I’ve labeled emotional eating a “saga” because …

… often times it seems that the theme of emotional eating is a never-ending story.

Since coming back from my trip to Greece/Italy it has been difficult to get back on my clean-eating habits. I typically eat 80-90% clean and allow 10% give/take of some fun food. But 5-weeks later I haven’t been able to get back on board. I’ve actually been sliding deeper and deeper into bad habits. I’ve had to take a time-out and pin point the cause. I’m not unhappy. I am stressed, but I think overall it’s manageable. After some soul-searching, I’ve realized what a deep impact this last trip to Greece made. I miss my family and I want to see them more often. I haven’t met all my goals to be able to see them as often as I’d like. So I feel the pressure. I’m being impatient with myself. I’m putting extra pressure on myself. I’m talking to myself negatively. Even if it’s happening quietly in the background, it’s impacting me.

Although I haven’t completely stopped eating healthy I have to admit I’ve had my fill of pasta (my comfort food) and anything bread, cheesy or carrot cake.

And I’m in health and fitness!? What?! Yup … and I’m still human. So if this is happening to me … I’m sure it’s happening or has happened to you. And it’s okay. The important thing is to notice it, pay attention and do something about it. I know I am!

95-98% of diets fail, and emotional eating is a key contributor to this discouraging statistic.

Why is it so Cyclical?

But why is it so difficult to stop it … or at least learn how to manage it so it doesn’t get out of control?!
It’s difficult because it’s directly tied to YOUR EMOTIONS. And by nature, we humans are driven by our emotions.

Using food as an occasional pick me up, reward, or to celebrate isn’t necessarily a bad thing. It gets ugly when eating becomes your primary emotional coping mechanism. Eating whatever junk food or over-indulging may feel good in the moment, but the feelings that triggered the emotional eating are still there. And on top of that, you often feel worse than you did beforehand because you ate too much, which makes you feel sluggish, fat, and powerless <insert self-bashing and negative self talk>.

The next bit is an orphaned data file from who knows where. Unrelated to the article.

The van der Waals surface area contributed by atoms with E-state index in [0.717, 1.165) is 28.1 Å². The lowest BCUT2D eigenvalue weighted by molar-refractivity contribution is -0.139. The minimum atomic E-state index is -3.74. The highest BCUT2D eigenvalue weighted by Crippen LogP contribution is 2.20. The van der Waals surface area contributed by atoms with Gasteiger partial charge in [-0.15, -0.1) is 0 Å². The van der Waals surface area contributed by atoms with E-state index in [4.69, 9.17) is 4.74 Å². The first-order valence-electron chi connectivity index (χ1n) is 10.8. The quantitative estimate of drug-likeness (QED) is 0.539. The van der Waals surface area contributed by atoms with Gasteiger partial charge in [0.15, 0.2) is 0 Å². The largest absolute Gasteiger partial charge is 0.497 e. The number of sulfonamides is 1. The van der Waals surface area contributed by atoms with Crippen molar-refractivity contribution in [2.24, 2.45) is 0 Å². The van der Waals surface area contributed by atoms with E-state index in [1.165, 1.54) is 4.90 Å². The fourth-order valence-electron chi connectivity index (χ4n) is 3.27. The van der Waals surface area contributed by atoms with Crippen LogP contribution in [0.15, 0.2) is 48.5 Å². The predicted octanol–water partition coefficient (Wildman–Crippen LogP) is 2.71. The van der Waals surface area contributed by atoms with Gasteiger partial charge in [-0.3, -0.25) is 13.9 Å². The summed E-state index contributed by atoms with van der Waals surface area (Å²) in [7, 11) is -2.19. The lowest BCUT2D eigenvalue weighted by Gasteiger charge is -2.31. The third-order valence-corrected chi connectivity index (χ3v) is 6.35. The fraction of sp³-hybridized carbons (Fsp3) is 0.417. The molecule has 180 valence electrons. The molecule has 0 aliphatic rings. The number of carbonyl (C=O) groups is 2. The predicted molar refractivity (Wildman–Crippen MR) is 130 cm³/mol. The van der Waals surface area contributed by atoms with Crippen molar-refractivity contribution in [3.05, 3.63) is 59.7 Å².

Whatever emotions drive you to emotionally eat, the end result is often the same. The emotions return, and you may also now bear the additional burden of guilt about setting back your fitness goals. This then can lead to an unhealthy cycle: your emotions trigger you to overeat or eat crap, you beat yourself up and talk poorly to yourself, you feel bad, and you overeat again.

The Saga of Emotional Eating

Different Forms of Emotional Eating  

It’s not just limited to over-eating … emotional eating comes in a variety of forms like:

    1. Comfort Food — When you’re hungry, your appetite can be physically satisfied with healthy foods like lean meats and veggies. But when emotional hunger strikes you instead crave fatty, sugary or salty foods and feel like you need pizza, cookies, or chips and like nothing else will cut it.
  1. Mindless Eating — You blink and you’ve eaten an entire pint of ice cream or bag of chips.
  2. Sudden Hunger — It hits you instantly. You feel like your hunger is overwhelming and urgent. Where physical hunger, on the other hand, comes on more gradually.

But, unfortunately 5 minutes after you eat emotionally you instantly regret it, feel guilty or shame.

Don’t workout to eat. Eat to workout! 

The Triggers

Emotional eating is a means to suppress or soothe negative emotions, such as stress, fear, sadness, anger, boredom, worthlessness and loneliness. Both major life events and daily life stresses can trigger negative emotions that lead to emotional eating that disrupt your healthy lifestyle efforts. These triggers include:

  • Work stress
  • Financial issues
  • Unemployment
  • Health problems
  • Relationship conflicts
  • Fatigue
  • Lack of exercise

Tips to Overcome Emotional Eating

  1. Identifying your triggers —  What situations, places, or feelings make you reach for the comfort of food? This can be negative or even positive emotions so keep that in mind.
  2. Keep a journal and write out your feelings — This is a good tool for so many things, not just emotional eating. If you’re consistent in keep up with this effort, you’ll not only see a pattern emerge about your eating habits, but also other areas in your life that you may want to work on … or even celebrate!
  3. Feed your feelings in other healthier forms — When your triggers arise, call a friend, blast some music, read a book, watch a funny movie, take a bath (not shower) or take a walk. Distract yourself with something else that will soothe you.
  4. Wait 15 Minutes — This is a great trick! Literally… wait 15 minutes before you cave, and I bet that craving will most likely go away. This will give you time to talk to yourself to identify your triggers and feed your feelings with something healthier!
  5. Create NEW Healthy Habits — make exercise part of your daily routine, find new ways to relax like meditation, read personal development books, pick up a new hobby.

30% Gym. 70% Diet. Eat Clean … Train Dirty. Be Patient. Push Forward.